(I am grateful to Thomas Sheehan, from Stanford University, for his permission to post this text here, which is what the editors allowed us to post as an excerpt out of a larger text, commented upon below in the blog, to be published in Richard Polt and Greg Fried eds., After Heidegger?, forthcoming later this year.)
1.1 In describing ex-sistence’s actuality as possibility, Heidegger was modeling ex-sistence on Aristotle’s notion of movement: κίνησις as ἐνέργεια ἀτελής.
1.2 Κίνησις is a thing’s ontological condition of being real (ἐν ἔργῳ) but not yet fully (ἀ-τελές), i.e., actual to a degree, yet still coming into its own:
1.2.1 ἐνέργεια is a thing’s essential activity (Im-Werk-stehen), i.e., its functioning
- either as fully within its τέλος (if its movement is already complete)
- or as still underway to its τέλος (if its movement is not yet complete).
1.2.2 δύναμις is a moving thing’s Eignung (GA 9: 215.25; GA 19: 265.14; etc.), its condition of
- coming-into-its-own/eigen, coming-ad-proprium, that is:
- being ap-propri-ated by and unto its τέλος.
1.3 Two examples, one from nature (ϕύσις), the other from human know-how (τέχνη):
1.3.1 An acorn has the δύναμις/Eignung of being an oak tree. It is “drawn” into its proper wholeness by its τέλος (“oak tree”). This τέλος lies within the acorn; it is the origin and ordering (ἀρχή) of its movement. Put otherwise, the acorn already has itself in its τέλος (ἐν τέλει ἔχει), but not fully. The realness (actuality) of the acorn has the form of ἐν-τελ-έχεια ἀ-τελής.
1.3.2 Guiding the construction of a cabinet is the carpenter’s know-how (τέχνη), beginning with the prior projection of an idea of the outcome, the εἶδος προαιρετόν that will function as the τέλος of the activity.
The wood that has been selected as appropriate (geeignet) for the task then undergoes a process of appropriation (Eignung) to being a cabinet. In this case the process is guided not by an internal τέλος, as with the acorn, but by the external τέλος residing in the mind of the carpenter who first projected the outcome (GA 9: 191-93; MEGA II 5, 129.31-36).
1.4 In short, Eignung names the reality of a something that is in the process of being brought-ad-proprium, still coming into its proper status as complete and whole.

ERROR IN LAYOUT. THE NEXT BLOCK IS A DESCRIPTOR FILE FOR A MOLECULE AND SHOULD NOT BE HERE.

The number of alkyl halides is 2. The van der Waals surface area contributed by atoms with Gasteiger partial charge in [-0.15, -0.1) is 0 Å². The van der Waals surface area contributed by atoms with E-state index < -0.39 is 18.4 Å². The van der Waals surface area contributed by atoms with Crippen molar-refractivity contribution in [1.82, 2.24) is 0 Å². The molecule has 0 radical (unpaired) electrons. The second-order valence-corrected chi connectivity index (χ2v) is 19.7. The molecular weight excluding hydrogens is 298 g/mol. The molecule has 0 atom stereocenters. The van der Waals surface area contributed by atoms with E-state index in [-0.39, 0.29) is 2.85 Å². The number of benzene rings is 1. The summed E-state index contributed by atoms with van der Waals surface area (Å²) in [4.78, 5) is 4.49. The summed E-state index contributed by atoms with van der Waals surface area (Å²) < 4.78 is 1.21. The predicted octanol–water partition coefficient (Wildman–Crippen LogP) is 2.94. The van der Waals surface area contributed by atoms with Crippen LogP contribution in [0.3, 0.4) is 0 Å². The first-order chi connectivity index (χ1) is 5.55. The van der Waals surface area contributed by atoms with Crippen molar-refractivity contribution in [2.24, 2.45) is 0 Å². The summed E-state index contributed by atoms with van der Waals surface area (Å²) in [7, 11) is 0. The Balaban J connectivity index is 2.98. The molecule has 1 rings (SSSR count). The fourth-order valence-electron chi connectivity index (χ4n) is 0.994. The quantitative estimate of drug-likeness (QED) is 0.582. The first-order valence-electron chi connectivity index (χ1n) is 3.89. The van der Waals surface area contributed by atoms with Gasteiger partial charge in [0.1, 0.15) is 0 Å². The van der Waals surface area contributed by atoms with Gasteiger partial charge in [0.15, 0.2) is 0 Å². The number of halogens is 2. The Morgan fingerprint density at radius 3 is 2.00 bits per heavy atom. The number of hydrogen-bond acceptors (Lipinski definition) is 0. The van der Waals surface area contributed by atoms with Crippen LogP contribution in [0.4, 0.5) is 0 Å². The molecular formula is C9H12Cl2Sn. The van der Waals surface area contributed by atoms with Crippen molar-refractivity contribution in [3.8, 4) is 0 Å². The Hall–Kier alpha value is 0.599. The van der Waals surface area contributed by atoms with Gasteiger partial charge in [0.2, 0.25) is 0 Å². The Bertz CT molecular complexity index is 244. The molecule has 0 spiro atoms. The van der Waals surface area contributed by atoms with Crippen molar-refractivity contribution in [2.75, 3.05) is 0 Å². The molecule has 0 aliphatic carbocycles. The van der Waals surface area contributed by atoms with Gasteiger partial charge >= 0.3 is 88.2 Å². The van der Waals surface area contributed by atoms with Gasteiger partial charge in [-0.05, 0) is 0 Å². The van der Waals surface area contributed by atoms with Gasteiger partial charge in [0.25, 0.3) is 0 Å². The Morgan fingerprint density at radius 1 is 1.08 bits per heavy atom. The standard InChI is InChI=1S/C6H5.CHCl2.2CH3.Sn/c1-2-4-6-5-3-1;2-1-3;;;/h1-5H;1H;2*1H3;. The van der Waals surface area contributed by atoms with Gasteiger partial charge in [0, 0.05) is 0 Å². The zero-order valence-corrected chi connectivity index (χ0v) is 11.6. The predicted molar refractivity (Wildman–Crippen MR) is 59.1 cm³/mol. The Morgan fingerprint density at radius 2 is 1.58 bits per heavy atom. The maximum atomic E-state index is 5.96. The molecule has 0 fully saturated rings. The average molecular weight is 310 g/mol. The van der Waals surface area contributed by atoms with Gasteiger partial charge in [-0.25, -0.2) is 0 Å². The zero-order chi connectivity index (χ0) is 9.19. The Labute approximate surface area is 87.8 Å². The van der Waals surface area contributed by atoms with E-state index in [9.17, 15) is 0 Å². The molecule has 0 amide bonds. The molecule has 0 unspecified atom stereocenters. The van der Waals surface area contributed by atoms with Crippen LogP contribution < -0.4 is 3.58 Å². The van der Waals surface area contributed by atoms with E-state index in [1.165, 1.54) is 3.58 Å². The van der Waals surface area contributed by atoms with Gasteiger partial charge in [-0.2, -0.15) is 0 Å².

2.1 What Eignung is to artifacts and acorns, Ereignis is to ex-sistence – but with an important twist.
2.2 Ereignis does have to do with κίνησις, and κίνησις does have to do with incompleteness. However, Ereignis applies exclusively to existential κίνησις.
2.2.1 Ex-sistence is unique in being already “complete” in its incompleteness, already “whole” as never being whole. Ex-sistence is perfectly “perfect” in its imperfection, its inability to achieve complete self-coincidence.
2.3 In SZ, what accounted for ex-sistence’s finitude (its open-ended-ness vs. full self-presence) was called “thrownness.” But in 1936 Heidegger began calling thrownness “Er-eignis” (“ap-propri-ation”), a term modeled on Eignung.
2.4 Appropriation names the fact that ex-sistence has been brought a priori into its proper ownness (er-eignet) as the finite, mortal Open (GA 73,1: 226.26; GA 12: 128.29-30.; 248.16; 249.5–6).
2.4.1 The word “Ereignis” simply reinscribes the basic structure of ex-sistence that SZ had called thrownness. (GA 65:34.8–9; 239.5; 252.23–25; 322.7–8 with SZ 325.37; GA 9: 377, note d; GA 73, 1: 642.28-29; etc.)
2.4.2 Appropriated ex-sistence is Zu-sein: as possibility, ex-sistence is in the condition of ever-becoming.
2.4.3 To name this asymptotic condition of ex-sistence, Heidegger adopted Heraclitus’ hapaxlegomenon ̓Αγχιβασίη, “ever approaching” (fragment 122).
2.5 Appropriation is not an “event” in any sense of that term (GA 14: 25.33; GA 11: 45.19-20; GA 70.17-19). It is an existential fact, the very facticity of ex-sistence.